Feith Uaine Bothy (Tarf Hotel)

Feith Uaine Bothy (Tarf Hotel) in the Cairngorms

The Tarf Hotel during a work party in 2013

AA hotel sign on door of Feith Uaine Bothy (Tarf Hotel) in the Cairngorms

The famous AA sign on the door of the Tarf Hotel

Feith Uaine Bothy, at NN 926 789, better known as the Tarf Hotel, is in real mamba country (miles and miles of bugger all), sitting at 1750ft in Glen Tarf, south of Carn an Fhidleir and An Sgarsoch and to the northwest of Carn a Chlamain, fully 15 miles’ walk from Blair Atholl and almost the same from Linn o’ Dee.
The bothy has four main rooms, three gained through the main door and one – the easternmost, which used to be an open porch – via a door at the back, or northern side. There’s also a locked storeroom on the north side.
The original functions of the three main rooms can be guessed at, with a left turn at the front door taking you to a ‘living room’, with a bedroom leading off that. By turning right as you enter the front door you come to a smaller room with a concrete floor, which could well have been the kitchen. All three of the main rooms have a fireplace, as does the end room entered by the separate door.
This, when the MBA took over the running of the bothy, was open to the elements in the form of a walled porch, although it had a fireplace. A work party of some years ago enclosed this space to form a good, concrete floored room which, for a time, was the driest in the whole building. More recently its appearance and weatherproofing was improved by lapped wooden planking fixed over the upper half. At that time the problem of dampness from the ground up was lessened by clearing out the drainage ditch that surrounds the building.
Recent work parties (in 2013) have done much to improve the state of the building, with much-needed pointing to the exterior walls and fireplaces rebuilt to use up less fuel and throw out more heat – important since all the fuel you burn will have been carried in on your back. Chimney pots have also been installed, improving the draught and reducing the amount of water ingress. The two increasingly frail wooden floors have been ripped up and replaced and lots more smaller jobs done to improve the state of the bothy.
It is understood that the first building at Feith Uaine was a blackhouse, occupied by the ancestors of present-day Blair Atholl farmer John Burns as far back as the 1680s.
It is first mentioned in the Atholl Estate’s records in 1794, when a John Forbes of Auchgobhal was paid to take baggage there. But whatever state it was at in at that time, in 1799 the estate factor noted that it was in need of repair, part of the side having fallen in, leaving the roof in danger of collapse.
In 1806 the dilapidated drystone structure was replaced with a stone and lime building with a slated roof, containing two rooms, each with a fire. This was occasionally occupied by a deer watcher for the estate but, because it ended up being used even more regularly by poachers, it was eventually burnt down in 1826.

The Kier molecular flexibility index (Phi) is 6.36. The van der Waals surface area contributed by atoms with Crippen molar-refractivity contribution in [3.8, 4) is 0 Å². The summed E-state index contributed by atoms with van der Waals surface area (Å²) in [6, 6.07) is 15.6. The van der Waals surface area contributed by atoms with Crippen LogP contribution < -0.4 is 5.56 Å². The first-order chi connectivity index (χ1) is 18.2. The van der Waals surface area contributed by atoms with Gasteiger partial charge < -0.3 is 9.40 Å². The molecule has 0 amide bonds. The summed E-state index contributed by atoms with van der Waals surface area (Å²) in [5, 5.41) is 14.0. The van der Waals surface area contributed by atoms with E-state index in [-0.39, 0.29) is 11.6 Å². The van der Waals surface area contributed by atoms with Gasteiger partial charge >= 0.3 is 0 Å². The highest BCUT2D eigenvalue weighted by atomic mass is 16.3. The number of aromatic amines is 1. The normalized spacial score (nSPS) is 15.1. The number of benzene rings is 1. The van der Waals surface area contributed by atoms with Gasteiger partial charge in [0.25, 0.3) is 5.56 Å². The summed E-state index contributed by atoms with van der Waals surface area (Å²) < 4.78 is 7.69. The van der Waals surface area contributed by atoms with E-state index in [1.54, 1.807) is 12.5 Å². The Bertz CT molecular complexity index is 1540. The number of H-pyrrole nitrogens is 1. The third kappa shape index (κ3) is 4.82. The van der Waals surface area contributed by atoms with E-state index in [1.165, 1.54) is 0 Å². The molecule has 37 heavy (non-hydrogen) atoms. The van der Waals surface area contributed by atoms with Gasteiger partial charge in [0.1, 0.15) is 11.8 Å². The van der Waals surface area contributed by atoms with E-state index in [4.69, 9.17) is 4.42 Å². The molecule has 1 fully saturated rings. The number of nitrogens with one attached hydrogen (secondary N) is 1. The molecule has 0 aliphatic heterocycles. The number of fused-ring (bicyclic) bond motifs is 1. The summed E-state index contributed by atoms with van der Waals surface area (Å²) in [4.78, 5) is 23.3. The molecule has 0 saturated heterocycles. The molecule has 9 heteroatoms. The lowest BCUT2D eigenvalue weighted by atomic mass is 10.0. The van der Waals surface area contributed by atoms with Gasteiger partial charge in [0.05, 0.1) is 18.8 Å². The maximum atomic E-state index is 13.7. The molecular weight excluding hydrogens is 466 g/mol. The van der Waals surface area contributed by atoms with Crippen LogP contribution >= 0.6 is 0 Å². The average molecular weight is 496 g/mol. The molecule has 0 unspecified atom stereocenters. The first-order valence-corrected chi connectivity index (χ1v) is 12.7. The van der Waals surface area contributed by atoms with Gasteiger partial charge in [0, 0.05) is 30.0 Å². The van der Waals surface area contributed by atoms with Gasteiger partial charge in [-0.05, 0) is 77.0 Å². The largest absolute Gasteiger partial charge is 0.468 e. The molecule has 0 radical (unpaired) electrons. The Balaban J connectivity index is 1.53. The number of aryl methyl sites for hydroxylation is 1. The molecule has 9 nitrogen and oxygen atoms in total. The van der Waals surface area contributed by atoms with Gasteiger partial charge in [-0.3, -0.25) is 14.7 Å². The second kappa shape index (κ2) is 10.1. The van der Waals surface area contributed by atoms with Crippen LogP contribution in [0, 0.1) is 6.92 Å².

It remained a ruin until 1870, when Mr Ashley Dodd, tenant of Forest Lodge in Glen Tilt, had the walls repaired and a thatched roof put on.
Three years later the 7th Duke of Atholl took it over and the building was improved. A slate roof was once more installed, wooden floors laid and the interior wood-lined. A stable was added on at the east gable and a fuel store at the west.
A sketch of 1874 seems to show the west room occupied by the 7th Duke and his wife, Lady Louisa, while the ‘hillmen’ occupied the east room. However, in 1881 this east room was converted into an apartment for Louisa and the old stable converted for use by the hillmen. A new three-stall stable was built and a dog kennel. It was at this time, too, that the passage was built on the south wall. At the same time the course of the Feith Uaine was altered to avoid flooding.
There was an odd incident in December 1883 when a man escaped from the Murthly Asylum (Murthly is about 5 miles south-east of Dunkeld) and went on the run. He found his way to Feith Uaine and stayed there for several days before being found and taken back.
A more regular resident, though, was the 7th Duke himself. Between 1872 and 1906 he stayed 124 nights at Feith Uaine and he was said to prefer the peace and solitude of this most remote of his shooting lodges to the bustle of the more accessible Forest Lodge.
But don’t picture an entirely Spartan solitude for the duke. In October 1906 he wrote a letter from Feith Uaine bemoaning the fact it would be his last there as ‘bad times’ meant he was going to have to let out Forest Lodge. In the letter, pointing out his location nine miles beyond Forest Lodge (itself a good distance from the public road) and at 1750 feet in elevation, he casually mentioned being accompanied by “Donald Gow, stalker, Neil McBeath with my pony, Neil Irvine with a dog, Sandy McDonald as ghillie, and John McNaughton, a woodman.” He also had “Donald McDougall as my butler, valet, cook and housemaid.” However, he did note that, among the lot of them, he didn’t hear much English.
In 1909 the building was burnt down, the blaze possibly caused by a fire left smouldering and it wasn’t until 1914 that work took place to rebuild it.
I’m not aware of when it fell into disuse but it’s not too unreasonable to guess that it happened in the wake of the Great War, as at other remote shooting lodges. An era ended with the war and, as the 20th century wore on improvements in transport meant it was easier for shooting parties to base themselves in more civilised parts and still travel out to enjoy a day’s shooting.
Certainly by the 1960s, and almost certainly before that, it was being used as a bothy by hill climbers visiting this remote area below Carn an Fhidleir and An Sgarsoch, and it was in 1966 that the Feith Uaine Bothy’s alter ego of the Tarf Hotel was born. It’s said (and I would love to have this confirmed or otherwise) that the noted Scottish climber Graeme Hunter acquired an AA hotel sign and hung it on the bothy.